The court placed social tranquility above religious freedomImage: picture-alliance/dpa
May 27, 2010
An appeals court in northern Germany has overturned a lower court ruling granting a Muslim student the right to pray in school. The court shared the view of the school that the act was disruptive.
The Berlin-Brandenburg appeals court on Thursday struck down a lower court decision, which had ruled that the 16-year-old student at a Berlin high school had the right to pray in school.
In its verdict, the appeals court found that the rights of parents, the religious freedom of others and, in particular, the dictate of school harmony overrode in this instance the right to an individual's expression of religious faith.
The chairman of Germany's Turkish Federation, Kenan Kolat, said he could live with the verdict, welcoming the fact that the court essentially put the right to an education above the right to express your religion.
Due to the fundamental nature of the issue, however, the court left open the path to a further appeal before the Federal Administrative Court.
Demonstrative prayer disruptive
The teenager, Yunus M. had originally filed charges against his school administration because it had banned him and seven other Muslim pupils from kneeling in the school hallway to pray.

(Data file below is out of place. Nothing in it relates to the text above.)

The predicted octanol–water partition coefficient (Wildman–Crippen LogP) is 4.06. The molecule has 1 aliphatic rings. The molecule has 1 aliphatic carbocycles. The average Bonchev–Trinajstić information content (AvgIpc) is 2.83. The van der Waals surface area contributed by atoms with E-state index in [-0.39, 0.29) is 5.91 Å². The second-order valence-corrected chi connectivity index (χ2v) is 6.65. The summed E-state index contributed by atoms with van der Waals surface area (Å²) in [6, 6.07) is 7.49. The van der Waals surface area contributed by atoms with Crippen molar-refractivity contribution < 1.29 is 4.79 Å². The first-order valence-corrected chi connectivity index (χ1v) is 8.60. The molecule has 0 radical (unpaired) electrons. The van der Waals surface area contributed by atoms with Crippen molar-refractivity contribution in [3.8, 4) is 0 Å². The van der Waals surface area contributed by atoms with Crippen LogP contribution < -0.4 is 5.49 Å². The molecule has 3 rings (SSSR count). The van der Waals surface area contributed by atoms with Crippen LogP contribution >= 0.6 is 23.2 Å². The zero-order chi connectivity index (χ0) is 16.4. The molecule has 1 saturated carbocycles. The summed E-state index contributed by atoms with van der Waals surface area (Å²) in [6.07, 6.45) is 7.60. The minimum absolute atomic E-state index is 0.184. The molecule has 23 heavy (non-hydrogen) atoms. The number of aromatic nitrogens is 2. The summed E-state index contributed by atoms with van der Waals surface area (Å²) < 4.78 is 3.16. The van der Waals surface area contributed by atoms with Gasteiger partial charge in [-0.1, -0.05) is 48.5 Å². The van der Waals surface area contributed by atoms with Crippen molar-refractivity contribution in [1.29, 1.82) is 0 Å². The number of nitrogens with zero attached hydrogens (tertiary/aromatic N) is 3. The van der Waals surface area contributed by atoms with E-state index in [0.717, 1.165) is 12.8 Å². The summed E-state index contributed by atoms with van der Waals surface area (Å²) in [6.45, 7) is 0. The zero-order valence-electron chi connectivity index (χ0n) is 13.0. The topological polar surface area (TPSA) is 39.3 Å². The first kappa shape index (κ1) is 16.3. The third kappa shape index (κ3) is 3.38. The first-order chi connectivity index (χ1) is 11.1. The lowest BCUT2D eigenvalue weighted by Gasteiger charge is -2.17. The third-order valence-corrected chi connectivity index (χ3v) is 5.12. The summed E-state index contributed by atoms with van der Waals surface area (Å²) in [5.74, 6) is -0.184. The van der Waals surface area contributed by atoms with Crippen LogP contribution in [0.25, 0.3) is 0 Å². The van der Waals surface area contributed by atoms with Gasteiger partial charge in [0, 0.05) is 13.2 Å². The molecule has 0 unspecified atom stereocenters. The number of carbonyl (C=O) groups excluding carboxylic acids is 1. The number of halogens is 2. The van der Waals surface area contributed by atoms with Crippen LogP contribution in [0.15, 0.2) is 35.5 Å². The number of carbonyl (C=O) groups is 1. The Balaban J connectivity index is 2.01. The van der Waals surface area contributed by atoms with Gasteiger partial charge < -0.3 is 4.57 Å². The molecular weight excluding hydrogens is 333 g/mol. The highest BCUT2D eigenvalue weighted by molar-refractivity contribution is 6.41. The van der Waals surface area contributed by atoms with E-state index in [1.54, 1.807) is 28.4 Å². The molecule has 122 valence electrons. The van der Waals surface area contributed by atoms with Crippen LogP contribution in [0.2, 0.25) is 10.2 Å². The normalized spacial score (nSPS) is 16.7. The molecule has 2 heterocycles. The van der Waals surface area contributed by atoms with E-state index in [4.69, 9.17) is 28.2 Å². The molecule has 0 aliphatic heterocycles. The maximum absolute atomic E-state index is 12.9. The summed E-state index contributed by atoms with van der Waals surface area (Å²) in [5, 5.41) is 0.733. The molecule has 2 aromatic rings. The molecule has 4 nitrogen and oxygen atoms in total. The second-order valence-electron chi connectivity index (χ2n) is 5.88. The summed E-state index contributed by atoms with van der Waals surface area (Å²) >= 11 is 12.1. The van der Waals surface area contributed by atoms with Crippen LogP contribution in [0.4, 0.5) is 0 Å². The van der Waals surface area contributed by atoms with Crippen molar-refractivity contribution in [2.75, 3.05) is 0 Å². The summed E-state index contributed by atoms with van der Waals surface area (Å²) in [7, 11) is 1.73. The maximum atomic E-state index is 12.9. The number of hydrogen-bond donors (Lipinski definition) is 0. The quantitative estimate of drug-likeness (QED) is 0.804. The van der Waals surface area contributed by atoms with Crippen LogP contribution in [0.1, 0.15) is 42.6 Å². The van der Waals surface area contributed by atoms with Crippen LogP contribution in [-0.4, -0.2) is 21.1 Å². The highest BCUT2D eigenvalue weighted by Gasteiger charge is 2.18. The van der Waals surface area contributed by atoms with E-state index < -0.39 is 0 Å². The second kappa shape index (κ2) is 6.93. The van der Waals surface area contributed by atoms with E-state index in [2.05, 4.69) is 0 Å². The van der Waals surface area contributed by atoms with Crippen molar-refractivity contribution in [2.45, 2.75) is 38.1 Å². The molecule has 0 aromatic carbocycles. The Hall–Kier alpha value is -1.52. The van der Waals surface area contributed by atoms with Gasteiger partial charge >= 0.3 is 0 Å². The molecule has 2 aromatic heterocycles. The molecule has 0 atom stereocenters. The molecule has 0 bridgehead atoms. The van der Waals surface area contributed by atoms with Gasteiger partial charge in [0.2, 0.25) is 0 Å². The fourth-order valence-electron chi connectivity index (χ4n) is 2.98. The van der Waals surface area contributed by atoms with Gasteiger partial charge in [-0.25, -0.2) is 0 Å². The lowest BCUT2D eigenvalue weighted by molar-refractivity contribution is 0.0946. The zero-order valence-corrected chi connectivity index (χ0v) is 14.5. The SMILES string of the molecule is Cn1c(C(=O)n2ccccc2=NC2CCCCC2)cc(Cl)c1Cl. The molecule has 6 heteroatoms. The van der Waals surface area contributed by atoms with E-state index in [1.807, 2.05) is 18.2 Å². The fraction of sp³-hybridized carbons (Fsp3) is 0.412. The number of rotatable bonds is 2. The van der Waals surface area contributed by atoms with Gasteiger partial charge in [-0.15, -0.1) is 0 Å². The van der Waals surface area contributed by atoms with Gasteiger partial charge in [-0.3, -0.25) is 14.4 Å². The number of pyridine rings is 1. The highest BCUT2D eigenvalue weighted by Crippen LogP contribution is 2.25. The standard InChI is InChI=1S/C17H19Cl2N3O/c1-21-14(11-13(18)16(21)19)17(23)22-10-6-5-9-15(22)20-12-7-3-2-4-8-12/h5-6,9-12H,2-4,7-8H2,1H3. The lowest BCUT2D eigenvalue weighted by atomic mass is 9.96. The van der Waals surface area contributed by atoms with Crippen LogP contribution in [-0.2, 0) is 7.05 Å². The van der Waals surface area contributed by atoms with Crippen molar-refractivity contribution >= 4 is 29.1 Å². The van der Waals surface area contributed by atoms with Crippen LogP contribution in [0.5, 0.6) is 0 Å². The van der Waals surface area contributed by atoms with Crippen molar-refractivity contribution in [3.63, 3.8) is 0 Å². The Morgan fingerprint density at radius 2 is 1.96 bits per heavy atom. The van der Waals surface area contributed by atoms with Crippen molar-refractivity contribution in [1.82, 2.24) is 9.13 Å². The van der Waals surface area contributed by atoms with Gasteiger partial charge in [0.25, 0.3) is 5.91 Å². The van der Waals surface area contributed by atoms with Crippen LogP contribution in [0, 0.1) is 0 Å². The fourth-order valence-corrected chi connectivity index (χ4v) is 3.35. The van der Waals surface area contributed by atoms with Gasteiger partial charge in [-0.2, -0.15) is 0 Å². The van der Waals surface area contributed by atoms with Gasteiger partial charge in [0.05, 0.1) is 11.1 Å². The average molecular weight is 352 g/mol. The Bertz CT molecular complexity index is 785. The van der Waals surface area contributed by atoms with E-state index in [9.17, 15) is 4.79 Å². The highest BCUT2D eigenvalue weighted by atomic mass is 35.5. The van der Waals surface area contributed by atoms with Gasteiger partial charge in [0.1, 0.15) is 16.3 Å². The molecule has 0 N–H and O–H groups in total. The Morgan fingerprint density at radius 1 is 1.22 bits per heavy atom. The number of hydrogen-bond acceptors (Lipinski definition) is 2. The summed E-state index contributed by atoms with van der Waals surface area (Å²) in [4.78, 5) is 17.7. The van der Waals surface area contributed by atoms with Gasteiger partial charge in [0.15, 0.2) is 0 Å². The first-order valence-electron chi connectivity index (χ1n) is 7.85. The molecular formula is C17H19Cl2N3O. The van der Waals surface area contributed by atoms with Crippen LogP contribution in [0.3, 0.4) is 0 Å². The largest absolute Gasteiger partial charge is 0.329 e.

The school lost that case, with the lower court deciding that Yunus had the right to pray on school property once a day. The court ruled that the act was not disruptive nor an infringement of the school's obligation to neutrality.
The school appealed the lower court decision, and following the argumentation of the school, the appeals court on Thursday overturned the original ruling.
The departmental director in charge of school affairs in the Berlin Senate, Ludger Pieper, agreed with the school administration and the appeals court ruling, saying that "Islamic ritual prayer has a demonstrative character and also serves as a social control."
Because school harmony would be disrupted, the Berlin city government said at the time a room would be made available to the students to shield them from other pupils.
'A good day for Berlin's schools'
The court said a prayer room was plausible, but for reasons of equality other confessions or interest groups would have to be given the same privilege, which would overstretch the school's capacity, and therefore, it was not necessary to provide space to Yunus M.
The school's lawyer, Margarete Muehl-Jaeckel, argued that the room was only used sporadically, namely just 14 times in the last two years.
Islam scholar, Tilman Nagel from the University of Goettingen, submitted a written statement saying that practicing Muslims were permitted to postpone their midday prayer until the afternoon, making it feasible for Yunus to pray after school at home.
School principal, Brigitte Burchardt, called the ruling "a good day for Berlin's schools." Conflicts and divisions among her school's students, who come from 29 different countries, would be avoided, she said.